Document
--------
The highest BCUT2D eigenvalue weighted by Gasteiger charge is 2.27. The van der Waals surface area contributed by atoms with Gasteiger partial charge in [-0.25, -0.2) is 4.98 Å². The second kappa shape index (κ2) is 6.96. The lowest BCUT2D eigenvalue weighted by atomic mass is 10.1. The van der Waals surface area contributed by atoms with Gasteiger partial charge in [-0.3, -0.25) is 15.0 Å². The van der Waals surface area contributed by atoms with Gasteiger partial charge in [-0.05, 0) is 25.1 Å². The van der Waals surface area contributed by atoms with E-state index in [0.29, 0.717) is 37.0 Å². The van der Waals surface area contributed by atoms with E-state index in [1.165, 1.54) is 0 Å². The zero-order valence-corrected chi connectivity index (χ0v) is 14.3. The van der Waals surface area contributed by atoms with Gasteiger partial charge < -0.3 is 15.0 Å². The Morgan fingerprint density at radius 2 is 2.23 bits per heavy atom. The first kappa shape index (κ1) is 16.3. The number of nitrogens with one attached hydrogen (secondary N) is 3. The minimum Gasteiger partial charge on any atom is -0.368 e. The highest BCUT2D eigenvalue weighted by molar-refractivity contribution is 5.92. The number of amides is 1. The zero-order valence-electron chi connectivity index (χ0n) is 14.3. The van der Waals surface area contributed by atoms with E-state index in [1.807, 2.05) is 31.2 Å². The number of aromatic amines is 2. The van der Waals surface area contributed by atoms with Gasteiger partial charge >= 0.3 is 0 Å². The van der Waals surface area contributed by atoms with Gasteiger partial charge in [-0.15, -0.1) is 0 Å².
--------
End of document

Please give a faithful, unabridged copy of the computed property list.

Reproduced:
The highest BCUT2D eigenvalue weighted by Gasteiger charge is 2.27. The van der Waals surface area contributed by atoms with Gasteiger partial charge in [-0.25, -0.2) is 4.98 Å². The second kappa shape index (κ2) is 6.96. The lowest BCUT2D eigenvalue weighted by atomic mass is 10.1. The van der Waals surface area contributed by atoms with Gasteiger partial charge in [-0.3, -0.25) is 15.0 Å². The van der Waals surface area contributed by atoms with Gasteiger partial charge in [-0.05, 0) is 25.1 Å². The van der Waals surface area contributed by atoms with E-state index in [0.29, 0.717) is 37.0 Å². The van der Waals surface area contributed by atoms with E-state index in [1.165, 1.54) is 0 Å². The zero-order valence-corrected chi connectivity index (χ0v) is 14.3. The van der Waals surface area contributed by atoms with Gasteiger partial charge < -0.3 is 15.0 Å². The Morgan fingerprint density at radius 2 is 2.23 bits per heavy atom. The first kappa shape index (κ1) is 16.3. The number of nitrogens with one attached hydrogen (secondary N) is 3. The minimum Gasteiger partial charge on any atom is -0.368 e. The highest BCUT2D eigenvalue weighted by molar-refractivity contribution is 5.92. The number of amides is 1. The zero-order valence-electron chi connectivity index (χ0n) is 14.3. The van der Waals surface area contributed by atoms with E-state index in [1.807, 2.05) is 31.2 Å². The number of aromatic amines is 2. The van der Waals surface area contributed by atoms with Gasteiger partial charge >= 0.3 is 0 Å². The van der Waals surface area contributed by atoms with Gasteiger partial charge in [-0.15, -0.1) is 0 Å².